Fifty Australian federal police have been pre-deployed to London ahead of a potential mission to Ukraine to help secure the crash site of the downed Malaysian Airlines flight MH17.
Prime Minister Tony Abbott spoke to Ukrainian President Petro Poroshenko and his Russian counterpart Vladmir Putin about the plan overnight.
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Abbott offers police for MH17 site
The Prime Minister confirms the pre-deployment of 50 AFP officers to help ensure a thorough investigation is carried out at the crash site.
And while details such as whether the police would be armed have not yet been finalised, Mr Abbott said he expected the police would be on the ground for "a couple of weeks or so".
Fairfax Media understands that three Australian officials have already arrived in Donetsk, the separatist-controlled city in Ukraine closest to the crash site.
The team consisted of two diplomats and a forensics expert.
On Thursday morning, the forensics expert began work at the crash site, alongside a small team of Malaysians who arrived the day before.
Mr Abbott revealed the move to put police officers on standby for a mission in Ukraine during a press conference in Canberra on Thursday afternoon, saying the task of bringing Australians killed in the disaster home was in "full swing".
Mr Abbott said he "would be very careful about putting any Australian personnel into harm's way" but that the crash site had become more "permissive" in recent days, with European officials now able to visit the site.
President Putin had said all the right things, Mr Abbot said, but confirmed the Russian president believed it was important the site was secured.
"On the site, it is still clear that nothing is happening without the approval of the armed rebels,'' Mr Abbott added.
“President Putin gave me assurances that he wanted to see the families of the victims satisfied. He wanted to see, as a father himself, grieving families given closure. So far he has been as good as his word.”
While the situation on the ground in Ukraine was more permissive than it had been, Mr Abbott said, there still had not been a thorough search at the crash site as “it is still clear that nothing is happening without the approval of the armed rebels, who most likely brought the plane down in the first place”.
The police would be sent to the Ukraine as part of an international team under UN authority, Mr Abbott said, subject to a memorandum of understanding being reached with the Ukraine.
“President Putin does think it is important that the site is secured by international police so that the thorough, impartial international investigation that the UN called for and that we all think is necessary can go ahead,’’ he said.
“The difficulty at the moment is that that site is controlled by armed men with a vested interest in the investigation.”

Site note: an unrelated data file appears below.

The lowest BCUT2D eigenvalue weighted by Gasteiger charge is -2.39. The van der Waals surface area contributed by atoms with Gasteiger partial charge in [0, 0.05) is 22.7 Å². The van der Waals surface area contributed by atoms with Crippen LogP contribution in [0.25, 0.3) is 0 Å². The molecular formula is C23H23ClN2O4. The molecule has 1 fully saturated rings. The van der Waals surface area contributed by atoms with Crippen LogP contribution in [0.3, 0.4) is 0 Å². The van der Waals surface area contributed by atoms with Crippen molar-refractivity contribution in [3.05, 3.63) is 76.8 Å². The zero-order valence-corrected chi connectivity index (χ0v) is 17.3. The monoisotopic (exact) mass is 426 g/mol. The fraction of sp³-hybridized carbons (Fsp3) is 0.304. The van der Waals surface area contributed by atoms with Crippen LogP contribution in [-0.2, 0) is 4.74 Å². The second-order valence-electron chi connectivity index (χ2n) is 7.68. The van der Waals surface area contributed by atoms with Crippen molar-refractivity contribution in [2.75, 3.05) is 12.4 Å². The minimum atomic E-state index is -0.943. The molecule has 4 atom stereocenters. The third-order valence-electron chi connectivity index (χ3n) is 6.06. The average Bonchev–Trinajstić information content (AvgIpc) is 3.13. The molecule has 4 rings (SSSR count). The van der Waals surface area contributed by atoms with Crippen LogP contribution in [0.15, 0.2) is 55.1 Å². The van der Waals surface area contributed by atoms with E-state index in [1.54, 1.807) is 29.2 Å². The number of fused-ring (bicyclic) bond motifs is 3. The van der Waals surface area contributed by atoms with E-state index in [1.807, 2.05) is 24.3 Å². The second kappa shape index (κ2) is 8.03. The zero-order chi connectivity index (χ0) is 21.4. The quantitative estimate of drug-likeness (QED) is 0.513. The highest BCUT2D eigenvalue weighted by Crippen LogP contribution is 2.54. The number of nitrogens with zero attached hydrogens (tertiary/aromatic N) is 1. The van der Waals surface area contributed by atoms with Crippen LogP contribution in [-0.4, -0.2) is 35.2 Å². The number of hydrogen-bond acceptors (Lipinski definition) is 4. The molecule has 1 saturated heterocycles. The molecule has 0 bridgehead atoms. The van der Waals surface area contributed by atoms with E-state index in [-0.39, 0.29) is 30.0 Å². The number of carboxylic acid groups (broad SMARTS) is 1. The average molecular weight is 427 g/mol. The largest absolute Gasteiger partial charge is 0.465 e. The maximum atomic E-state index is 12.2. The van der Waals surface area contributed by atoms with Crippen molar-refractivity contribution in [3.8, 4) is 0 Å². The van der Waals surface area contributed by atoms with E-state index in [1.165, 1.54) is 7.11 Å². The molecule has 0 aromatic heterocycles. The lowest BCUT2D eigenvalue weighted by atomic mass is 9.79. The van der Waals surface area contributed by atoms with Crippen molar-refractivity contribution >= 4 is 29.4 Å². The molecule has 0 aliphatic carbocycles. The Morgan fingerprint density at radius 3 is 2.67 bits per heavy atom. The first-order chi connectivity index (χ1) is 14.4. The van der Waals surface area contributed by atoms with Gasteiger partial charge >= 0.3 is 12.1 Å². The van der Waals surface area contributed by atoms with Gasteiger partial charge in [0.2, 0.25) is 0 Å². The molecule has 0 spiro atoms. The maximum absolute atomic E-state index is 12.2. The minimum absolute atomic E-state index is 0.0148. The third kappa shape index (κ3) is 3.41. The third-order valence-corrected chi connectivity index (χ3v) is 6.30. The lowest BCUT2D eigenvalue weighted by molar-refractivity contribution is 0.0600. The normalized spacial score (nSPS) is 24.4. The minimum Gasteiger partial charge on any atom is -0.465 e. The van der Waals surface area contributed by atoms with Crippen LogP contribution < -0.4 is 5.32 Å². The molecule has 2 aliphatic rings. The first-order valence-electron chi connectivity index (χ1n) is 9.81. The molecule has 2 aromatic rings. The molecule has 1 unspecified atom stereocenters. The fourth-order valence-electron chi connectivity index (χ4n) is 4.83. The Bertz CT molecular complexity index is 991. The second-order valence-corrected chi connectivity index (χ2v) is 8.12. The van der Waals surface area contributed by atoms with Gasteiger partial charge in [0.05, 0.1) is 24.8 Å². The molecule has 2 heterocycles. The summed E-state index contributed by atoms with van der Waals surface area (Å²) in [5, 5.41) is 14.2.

The exact circumstances under which the 50 Australian police would be deployed was yet to be determined, Mr Abbott said, who also admitted there would be some potential safety risks. It has not yet been determined whether the police would be armed or accompanied by military personnel.
"I accept that there is potential for difficulty, I absolutely accept that there is potential for difficulty but President Putin has said all the right things, we all know that the Russians do have some influence over at least some of the elements that are operating against the Ukrainian government in eastern Ukraine.”
"Obviously I would be very careful about putting any Australian personnel seriously into harms way without appropriate protection.
Earlier on Thursday, Ukrainian President released an official statement on his website saying Mr Abbott made the offer of Australian police during a phone conversation overnight.
Mr Abbott is cited in the statement saying of the Malaysia Airlines crash: ''It even can't be called tragedy. The thing that happened is atrocity.''
Mr Abbott is further quoted saying: ''We want to receive the assessment of experts to finally confirm the conclusions we've made on the basis of the previous analysis of remote surveillance data and our understanding of the situation.''
The Australian forces are expected to operate as part of a multinational effort probably led by the Dutch.
Mr Poroshenko said in his statement that he would help facilitate the investigation and would discuss the security issue further when he meets with Foreign Minister Julie Bishop and her Dutch counterpart Franz Timmermans when they arrive in Kiev on Thursday.
There are now more than 200 Australian officials to support Operation Bring Them Home, including consular officials disaster experts, air transport safety investigators, federal police and defence personnel.